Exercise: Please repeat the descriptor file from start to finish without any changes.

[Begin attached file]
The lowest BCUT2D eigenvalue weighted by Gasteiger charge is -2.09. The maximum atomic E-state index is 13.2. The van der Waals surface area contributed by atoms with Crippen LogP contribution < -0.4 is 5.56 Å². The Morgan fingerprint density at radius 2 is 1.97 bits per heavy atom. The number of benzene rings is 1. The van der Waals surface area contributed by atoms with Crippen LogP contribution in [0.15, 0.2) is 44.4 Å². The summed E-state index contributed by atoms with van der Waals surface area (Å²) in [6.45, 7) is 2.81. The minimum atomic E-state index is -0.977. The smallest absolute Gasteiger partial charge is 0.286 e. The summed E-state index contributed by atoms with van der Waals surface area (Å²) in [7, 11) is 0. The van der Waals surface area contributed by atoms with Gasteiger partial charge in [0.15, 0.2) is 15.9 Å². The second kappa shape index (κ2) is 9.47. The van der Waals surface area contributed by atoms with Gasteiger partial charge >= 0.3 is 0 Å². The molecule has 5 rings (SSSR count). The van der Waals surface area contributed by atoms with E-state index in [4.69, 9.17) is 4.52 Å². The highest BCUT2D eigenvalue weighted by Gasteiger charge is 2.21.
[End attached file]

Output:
The lowest BCUT2D eigenvalue weighted by Gasteiger charge is -2.09. The maximum atomic E-state index is 13.2. The van der Waals surface area contributed by atoms with Crippen LogP contribution < -0.4 is 5.56 Å². The Morgan fingerprint density at radius 2 is 1.97 bits per heavy atom. The number of benzene rings is 1. The van der Waals surface area contributed by atoms with Crippen LogP contribution in [0.15, 0.2) is 44.4 Å². The summed E-state index contributed by atoms with van der Waals surface area (Å²) in [6.45, 7) is 2.81. The minimum atomic E-state index is -0.977. The smallest absolute Gasteiger partial charge is 0.286 e. The summed E-state index contributed by atoms with van der Waals surface area (Å²) in [7, 11) is 0. The van der Waals surface area contributed by atoms with Gasteiger partial charge in [0.15, 0.2) is 15.9 Å². The second kappa shape index (κ2) is 9.47. The van der Waals surface area contributed by atoms with Gasteiger partial charge >= 0.3 is 0 Å². The molecule has 5 rings (SSSR count). The van der Waals surface area contributed by atoms with E-state index in [4.69, 9.17) is 4.52 Å². The highest BCUT2D eigenvalue weighted by Gasteiger charge is 2.21.